When crime teaches
by Rick Norton
Jan 31, 2013 | 195 views | 0 0 comments | 2 2 recommendations | email to a friend | print
Few neighborhoods, if any, are immune from crime.

Sadly, but not surprisingly, this includes homes within our Cleveland and Bradley County community. For many, it is a bitter lesson but often it is one that leads to personal awareness and most importantly, change.

@:It also points to the importance of law enforcement and the professionals locally who comprise operations like the Bradley County Sheriff’s Office, the Cleveland Police Department and the Charleston Police Department, among other agencies whose mutual aid pacts exist in order to serve and to protect.

The subject came to our attention recently in an email received from a Bradley County resident who was submitting it as a “Letter to the Editor.” Although the correspondence is legitimate, it would be inappropriate to publish it with a name because it involves future actions the writer will be taking as the result of the home break-in. To point out that he has not done so yet, and to identify the household, would serve as an invitation to other would-be intruders.

But his message is important, one to which all Cleveland and Bradley County residents should take heed. For this reason, we will excerpt from his original letter that centers on two key thoughts. One is the importance of area law enforcement agencies. The other is his lesson learned and how it will impact his family’s future.

He writes, “The Bradley County Sheriff’s Department and their Detective Division did a great job in their recent response and investigation of the break-in and burglary of our home. You never expect something like this to happen and when it does it is devastating. The information collected led authorities to a group of juveniles who were the culprits. They have all been arrested and are facing prosecution.”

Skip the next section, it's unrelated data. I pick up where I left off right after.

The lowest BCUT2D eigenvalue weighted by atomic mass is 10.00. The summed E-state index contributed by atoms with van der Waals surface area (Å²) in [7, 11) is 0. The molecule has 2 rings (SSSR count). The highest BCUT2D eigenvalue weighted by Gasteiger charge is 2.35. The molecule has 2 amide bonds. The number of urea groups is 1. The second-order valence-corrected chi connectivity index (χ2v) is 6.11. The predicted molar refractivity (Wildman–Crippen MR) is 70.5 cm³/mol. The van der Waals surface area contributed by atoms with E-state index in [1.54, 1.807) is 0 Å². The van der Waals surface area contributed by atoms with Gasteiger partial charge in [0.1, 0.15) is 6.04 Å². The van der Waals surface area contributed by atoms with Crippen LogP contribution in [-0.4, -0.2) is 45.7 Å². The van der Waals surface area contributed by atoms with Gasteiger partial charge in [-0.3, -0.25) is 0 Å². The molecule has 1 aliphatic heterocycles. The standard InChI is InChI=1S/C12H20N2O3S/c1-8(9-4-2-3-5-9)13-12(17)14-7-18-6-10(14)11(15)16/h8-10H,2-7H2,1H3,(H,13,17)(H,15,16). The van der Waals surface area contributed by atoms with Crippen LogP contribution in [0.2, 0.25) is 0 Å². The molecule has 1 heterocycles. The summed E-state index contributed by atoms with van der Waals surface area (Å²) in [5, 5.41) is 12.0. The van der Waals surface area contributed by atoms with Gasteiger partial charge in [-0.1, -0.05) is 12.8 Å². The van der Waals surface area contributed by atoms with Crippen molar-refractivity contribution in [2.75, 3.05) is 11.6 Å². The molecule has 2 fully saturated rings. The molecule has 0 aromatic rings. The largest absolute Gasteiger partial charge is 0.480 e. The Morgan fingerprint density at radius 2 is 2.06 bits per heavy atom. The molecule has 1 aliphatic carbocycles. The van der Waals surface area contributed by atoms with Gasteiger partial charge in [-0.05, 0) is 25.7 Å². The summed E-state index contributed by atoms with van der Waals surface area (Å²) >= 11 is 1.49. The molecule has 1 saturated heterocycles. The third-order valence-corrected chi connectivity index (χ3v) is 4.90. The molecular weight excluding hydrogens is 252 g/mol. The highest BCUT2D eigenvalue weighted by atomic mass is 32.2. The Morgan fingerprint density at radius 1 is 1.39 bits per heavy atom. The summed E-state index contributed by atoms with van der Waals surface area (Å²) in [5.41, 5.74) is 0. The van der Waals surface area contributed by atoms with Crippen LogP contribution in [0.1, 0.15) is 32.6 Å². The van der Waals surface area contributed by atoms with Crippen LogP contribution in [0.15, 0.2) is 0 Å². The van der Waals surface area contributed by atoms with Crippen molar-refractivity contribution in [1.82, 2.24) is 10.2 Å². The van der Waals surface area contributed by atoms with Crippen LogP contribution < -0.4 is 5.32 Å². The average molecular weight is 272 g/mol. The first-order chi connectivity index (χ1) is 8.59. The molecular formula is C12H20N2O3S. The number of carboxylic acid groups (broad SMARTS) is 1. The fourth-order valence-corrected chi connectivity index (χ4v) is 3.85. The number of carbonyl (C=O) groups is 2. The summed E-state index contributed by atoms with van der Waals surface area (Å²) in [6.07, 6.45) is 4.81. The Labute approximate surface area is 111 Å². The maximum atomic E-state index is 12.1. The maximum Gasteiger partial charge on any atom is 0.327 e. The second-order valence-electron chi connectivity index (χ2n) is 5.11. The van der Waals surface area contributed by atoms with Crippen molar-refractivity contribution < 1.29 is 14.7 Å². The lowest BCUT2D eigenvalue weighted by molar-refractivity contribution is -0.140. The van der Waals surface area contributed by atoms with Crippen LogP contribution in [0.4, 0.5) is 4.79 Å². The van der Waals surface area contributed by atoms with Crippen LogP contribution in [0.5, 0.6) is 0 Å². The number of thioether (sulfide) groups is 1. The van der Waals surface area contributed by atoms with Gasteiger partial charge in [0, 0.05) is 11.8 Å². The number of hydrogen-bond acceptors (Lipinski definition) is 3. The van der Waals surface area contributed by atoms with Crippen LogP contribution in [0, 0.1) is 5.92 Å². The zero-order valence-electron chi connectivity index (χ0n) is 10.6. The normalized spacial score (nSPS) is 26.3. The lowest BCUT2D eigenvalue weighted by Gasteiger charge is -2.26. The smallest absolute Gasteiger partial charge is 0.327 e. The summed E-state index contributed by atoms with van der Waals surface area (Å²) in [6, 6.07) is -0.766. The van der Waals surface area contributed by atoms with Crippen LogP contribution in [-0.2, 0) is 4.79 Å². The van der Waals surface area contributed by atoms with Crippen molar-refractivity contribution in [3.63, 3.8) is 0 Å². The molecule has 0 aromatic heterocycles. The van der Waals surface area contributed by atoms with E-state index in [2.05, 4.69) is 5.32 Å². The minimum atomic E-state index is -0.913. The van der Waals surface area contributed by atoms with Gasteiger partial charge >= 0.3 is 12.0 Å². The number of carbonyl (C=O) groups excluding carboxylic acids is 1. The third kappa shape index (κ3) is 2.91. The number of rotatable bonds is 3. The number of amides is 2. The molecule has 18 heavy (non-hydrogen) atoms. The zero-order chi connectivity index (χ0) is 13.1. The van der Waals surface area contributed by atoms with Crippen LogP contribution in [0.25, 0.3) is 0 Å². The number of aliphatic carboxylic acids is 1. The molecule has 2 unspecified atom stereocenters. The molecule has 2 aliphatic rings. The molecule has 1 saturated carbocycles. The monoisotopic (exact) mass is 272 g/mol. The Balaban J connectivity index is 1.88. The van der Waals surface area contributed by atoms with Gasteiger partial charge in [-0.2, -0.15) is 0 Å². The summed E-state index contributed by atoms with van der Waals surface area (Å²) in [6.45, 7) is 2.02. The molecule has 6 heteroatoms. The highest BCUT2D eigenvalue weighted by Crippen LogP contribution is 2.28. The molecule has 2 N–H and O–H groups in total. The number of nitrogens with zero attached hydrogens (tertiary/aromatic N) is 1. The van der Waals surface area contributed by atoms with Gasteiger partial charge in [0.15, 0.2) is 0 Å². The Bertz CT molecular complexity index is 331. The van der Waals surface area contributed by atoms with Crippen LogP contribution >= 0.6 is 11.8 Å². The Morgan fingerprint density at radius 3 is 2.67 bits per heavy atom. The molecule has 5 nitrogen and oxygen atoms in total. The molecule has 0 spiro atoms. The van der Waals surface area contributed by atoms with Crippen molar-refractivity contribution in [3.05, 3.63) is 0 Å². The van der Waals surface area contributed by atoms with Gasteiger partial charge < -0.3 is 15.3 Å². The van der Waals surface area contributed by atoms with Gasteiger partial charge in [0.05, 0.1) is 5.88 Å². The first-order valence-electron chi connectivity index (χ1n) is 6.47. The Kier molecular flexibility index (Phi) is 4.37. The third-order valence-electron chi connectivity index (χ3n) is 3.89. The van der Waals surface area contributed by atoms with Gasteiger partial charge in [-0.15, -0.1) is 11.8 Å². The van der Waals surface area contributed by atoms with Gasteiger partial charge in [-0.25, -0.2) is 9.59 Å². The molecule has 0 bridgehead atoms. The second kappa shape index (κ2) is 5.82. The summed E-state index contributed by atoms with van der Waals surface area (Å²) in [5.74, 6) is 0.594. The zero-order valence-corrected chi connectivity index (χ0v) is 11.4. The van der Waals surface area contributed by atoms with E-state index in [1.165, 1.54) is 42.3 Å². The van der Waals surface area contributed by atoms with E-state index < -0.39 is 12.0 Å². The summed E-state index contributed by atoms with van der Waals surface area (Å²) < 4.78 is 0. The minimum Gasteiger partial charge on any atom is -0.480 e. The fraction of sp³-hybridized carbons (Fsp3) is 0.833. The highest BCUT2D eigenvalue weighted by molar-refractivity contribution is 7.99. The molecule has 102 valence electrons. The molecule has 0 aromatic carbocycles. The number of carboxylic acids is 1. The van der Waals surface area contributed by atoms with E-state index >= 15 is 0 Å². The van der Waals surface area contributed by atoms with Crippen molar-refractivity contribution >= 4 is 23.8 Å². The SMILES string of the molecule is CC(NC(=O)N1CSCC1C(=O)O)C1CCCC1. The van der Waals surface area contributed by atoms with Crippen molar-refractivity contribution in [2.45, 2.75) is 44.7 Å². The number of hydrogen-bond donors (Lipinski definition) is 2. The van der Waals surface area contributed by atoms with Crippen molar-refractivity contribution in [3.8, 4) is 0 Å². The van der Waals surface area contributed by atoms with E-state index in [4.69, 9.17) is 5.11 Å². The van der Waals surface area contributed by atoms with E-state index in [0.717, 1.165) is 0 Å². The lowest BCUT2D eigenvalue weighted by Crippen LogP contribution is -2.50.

The writer then spoke of his need for change.

“The lesson that we learned through all of this was to make sure that you don’t tell people when you are going out of town,” he explained. “Tell your kids not to tell friends or anyone for that matter. That is exactly what happened in our case. If possible, have a friend or family member house-sit while you are gone.”

The burglary of what he assumed was a safe haven was educational.

“Since this happened to us, our awareness level has increased greatly and we are definitely going to change how we do things,” the writer advised. “We are going to have an alarm system installed immediately and I am currently working on establishing a very effective Neighborhood Watch program for our area.”

Both are wise decisions and should be considered by anyone whether a homeowner or renter.

The break-in of his home was nothing less than a personal assault against his family, his loved ones and his way of life. It is for this reason he offers an understandable opinion, one with which most law-abiding residents will agree.

“It is unfortunate that we have people in our community, especially our young people, that feel like they have to steal from others, and cause damage and harm,” he stressed. “I can’t imagine what the parents of these juveniles are going through.”

In closing, he thanked law enforcement officers for their professional courtesies, their investigative thoroughness and their humanitarian response. He also cautioned others whose misguided deeds might infringe on the rights of other innocent people.

“The take-away lesson here in Bradley County is if you do the crime you will do the time,” he cited. “The Bradley County Sheriff’s Department is dedicated to protect and to serve our citizens. In our case, their service was above and beyond, and we are very grateful to them.”

The writer closed, “Justice has been served.”

Others often say it best.

This is one such occasion.